Negotiating a Publishing Contract

Milt Toby

Identifying potential problem areas in publishing contracts is a primary focus of ASJA’s Contracts & Conflicts Committee. We’re good at pointing out troublesome language and suggesting changes to make a contract more palatable, but what’s a writer supposed to do with those suggestions? How do you convince an editor to make the changes you want?


Negotiating successfully is a skill that can be learned. My presentation at this year’s conference, “So You Want to Be … A Master Negotiator,” discussed the three phases of a successful negotiation: organization, prioritization, and compromise.


Phase 1—Organization

            Read and understand your contract. This advice should go without saying, but a surprising number of questions that come to the Contracts & Conflicts Committee are the direct result of a writer either misunderstanding an important contract clause, or worse, signing the agreement without reading it. Contracts are written by lawyers, for lawyers, and legalese can be a confusing language.

 Fortunately, the ASJA has online resources to help you identify problem areas common to typical publishing contracts and the Contracts & Conflicts Committee can assist in identifying issues specific to your contract ( Take advantage of the committee. We’re here to help.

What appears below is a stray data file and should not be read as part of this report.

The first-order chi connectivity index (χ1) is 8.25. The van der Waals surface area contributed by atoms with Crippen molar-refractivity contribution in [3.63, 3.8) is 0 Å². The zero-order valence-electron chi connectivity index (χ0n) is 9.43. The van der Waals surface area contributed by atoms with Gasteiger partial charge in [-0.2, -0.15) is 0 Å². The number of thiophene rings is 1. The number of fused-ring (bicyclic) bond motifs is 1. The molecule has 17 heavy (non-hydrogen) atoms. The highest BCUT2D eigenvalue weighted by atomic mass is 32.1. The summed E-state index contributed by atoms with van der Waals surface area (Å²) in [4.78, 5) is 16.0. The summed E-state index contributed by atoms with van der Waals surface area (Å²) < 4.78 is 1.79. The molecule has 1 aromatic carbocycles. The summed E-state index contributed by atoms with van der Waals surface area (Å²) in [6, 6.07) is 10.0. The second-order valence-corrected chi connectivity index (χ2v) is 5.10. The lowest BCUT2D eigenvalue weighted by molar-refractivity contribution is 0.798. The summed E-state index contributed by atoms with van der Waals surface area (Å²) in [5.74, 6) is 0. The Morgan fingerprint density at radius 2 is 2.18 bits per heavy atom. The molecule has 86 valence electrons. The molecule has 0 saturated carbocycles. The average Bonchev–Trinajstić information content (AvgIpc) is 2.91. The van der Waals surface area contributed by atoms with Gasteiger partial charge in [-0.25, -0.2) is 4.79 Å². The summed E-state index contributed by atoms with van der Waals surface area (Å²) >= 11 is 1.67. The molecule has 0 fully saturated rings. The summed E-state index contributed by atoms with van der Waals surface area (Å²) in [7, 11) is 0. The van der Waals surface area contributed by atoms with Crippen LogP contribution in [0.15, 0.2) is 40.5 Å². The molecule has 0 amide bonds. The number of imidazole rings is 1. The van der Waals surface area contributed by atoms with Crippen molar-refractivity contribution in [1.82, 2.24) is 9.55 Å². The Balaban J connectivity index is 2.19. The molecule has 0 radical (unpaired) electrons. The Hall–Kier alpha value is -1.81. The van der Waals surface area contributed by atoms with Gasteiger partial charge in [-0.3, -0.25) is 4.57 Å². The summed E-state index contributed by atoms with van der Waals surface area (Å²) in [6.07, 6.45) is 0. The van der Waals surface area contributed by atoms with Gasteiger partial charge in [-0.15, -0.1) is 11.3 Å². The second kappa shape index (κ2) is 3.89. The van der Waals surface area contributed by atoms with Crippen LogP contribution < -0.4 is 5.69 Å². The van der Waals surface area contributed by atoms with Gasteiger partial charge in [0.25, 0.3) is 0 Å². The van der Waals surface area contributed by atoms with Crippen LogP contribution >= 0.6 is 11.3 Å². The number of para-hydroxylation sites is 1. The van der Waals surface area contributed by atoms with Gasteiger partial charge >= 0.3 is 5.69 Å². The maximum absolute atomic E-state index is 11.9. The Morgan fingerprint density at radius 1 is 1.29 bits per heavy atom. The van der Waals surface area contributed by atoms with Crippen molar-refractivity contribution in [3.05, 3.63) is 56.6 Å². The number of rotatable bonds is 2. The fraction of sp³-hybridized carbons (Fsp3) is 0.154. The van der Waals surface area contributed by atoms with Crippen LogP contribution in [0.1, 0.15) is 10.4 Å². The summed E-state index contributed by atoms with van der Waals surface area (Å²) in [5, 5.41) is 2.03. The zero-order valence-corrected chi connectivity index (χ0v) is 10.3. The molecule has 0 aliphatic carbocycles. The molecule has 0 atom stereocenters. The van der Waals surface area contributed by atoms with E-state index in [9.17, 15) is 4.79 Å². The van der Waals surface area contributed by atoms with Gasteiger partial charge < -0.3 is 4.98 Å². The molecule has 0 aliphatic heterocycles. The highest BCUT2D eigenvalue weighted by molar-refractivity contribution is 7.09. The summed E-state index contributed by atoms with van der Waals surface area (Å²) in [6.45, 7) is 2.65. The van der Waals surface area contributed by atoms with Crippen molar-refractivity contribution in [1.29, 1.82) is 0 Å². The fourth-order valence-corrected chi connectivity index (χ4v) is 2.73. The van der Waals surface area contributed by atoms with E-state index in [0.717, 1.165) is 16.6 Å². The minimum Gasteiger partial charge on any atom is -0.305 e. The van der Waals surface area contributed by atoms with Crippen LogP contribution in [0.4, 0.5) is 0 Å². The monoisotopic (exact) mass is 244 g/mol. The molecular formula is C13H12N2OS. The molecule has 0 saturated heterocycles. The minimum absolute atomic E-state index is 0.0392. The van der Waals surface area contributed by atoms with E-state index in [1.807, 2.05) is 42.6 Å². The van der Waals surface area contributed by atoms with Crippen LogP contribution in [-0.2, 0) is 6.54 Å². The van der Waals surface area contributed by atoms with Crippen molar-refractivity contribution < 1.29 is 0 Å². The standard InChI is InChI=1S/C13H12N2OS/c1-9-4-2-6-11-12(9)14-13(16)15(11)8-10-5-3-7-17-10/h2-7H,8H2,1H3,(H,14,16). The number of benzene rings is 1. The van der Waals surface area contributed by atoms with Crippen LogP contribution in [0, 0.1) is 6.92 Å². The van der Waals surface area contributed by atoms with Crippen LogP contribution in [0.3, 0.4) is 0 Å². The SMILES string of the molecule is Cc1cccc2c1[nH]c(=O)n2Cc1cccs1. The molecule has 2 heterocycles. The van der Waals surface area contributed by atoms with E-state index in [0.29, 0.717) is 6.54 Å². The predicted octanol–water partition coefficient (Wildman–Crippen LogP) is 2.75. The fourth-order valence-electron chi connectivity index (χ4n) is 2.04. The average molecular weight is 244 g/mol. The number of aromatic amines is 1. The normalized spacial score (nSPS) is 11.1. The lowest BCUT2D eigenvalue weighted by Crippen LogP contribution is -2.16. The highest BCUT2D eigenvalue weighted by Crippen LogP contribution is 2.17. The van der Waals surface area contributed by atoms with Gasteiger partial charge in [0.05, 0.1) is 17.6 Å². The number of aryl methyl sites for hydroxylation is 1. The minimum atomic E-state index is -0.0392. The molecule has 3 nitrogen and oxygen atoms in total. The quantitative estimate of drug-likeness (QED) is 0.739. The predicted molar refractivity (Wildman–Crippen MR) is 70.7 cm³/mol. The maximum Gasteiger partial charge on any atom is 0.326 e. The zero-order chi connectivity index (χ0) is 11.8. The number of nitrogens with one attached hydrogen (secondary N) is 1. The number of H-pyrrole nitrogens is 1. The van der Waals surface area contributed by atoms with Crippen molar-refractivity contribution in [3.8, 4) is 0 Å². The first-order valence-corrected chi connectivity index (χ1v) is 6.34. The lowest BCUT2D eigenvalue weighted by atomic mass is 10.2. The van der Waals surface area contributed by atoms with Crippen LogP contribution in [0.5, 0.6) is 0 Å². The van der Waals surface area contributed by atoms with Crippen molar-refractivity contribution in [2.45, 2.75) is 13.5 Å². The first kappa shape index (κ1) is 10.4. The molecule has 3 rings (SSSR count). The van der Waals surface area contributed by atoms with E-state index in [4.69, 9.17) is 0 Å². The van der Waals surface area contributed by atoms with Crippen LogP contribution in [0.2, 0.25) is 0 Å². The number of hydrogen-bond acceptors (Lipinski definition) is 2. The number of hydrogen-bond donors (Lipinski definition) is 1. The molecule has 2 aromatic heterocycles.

Phase 2—Prioritize

            Separate the deal breakers from the throwaways. It’s an important distinction! Unless you’re the luckiest writer on Earth, a careful review of your publishing contract (with help from the ASJA or an attorney familiar with publishing contracts if necessary) will identify several items you’d like to change before signing.

Some of these changes will be more important than others. Deal breakers are different for every writer – it may be the amount of an advance for a book author, or payment on acceptance for a magazine freelancer – but there probably will be things that are you absolutely must have. Other changes would be nice to get but not essential to the deal. These are the throwaways, the changes that you are willing to bargain away to get something else. It’s important to know the difference before starting negotiations with an editor, so make a list, with the most important modifications at the top, the least important at the bottom.

Negotiation is a game of give and take. It’s impossible to play the game without a solid understanding of which issues truly matter to you and which ones do not.

Phase 3—Compromise

             I conduct mediations as part of my law practice, sessions where I try to facilitate negotiations between two parties who often come to the table from vastly different positions. I warn the parties at the start that if the negotiations are successful, no one will go home entirely happy, because no one will have gotten everything they wanted. Willingness to compromise is an essential element of a successful negotiation.

The takeaway from my session: The more you know about negotiation, the more likely you’ll get a decent publishing contract.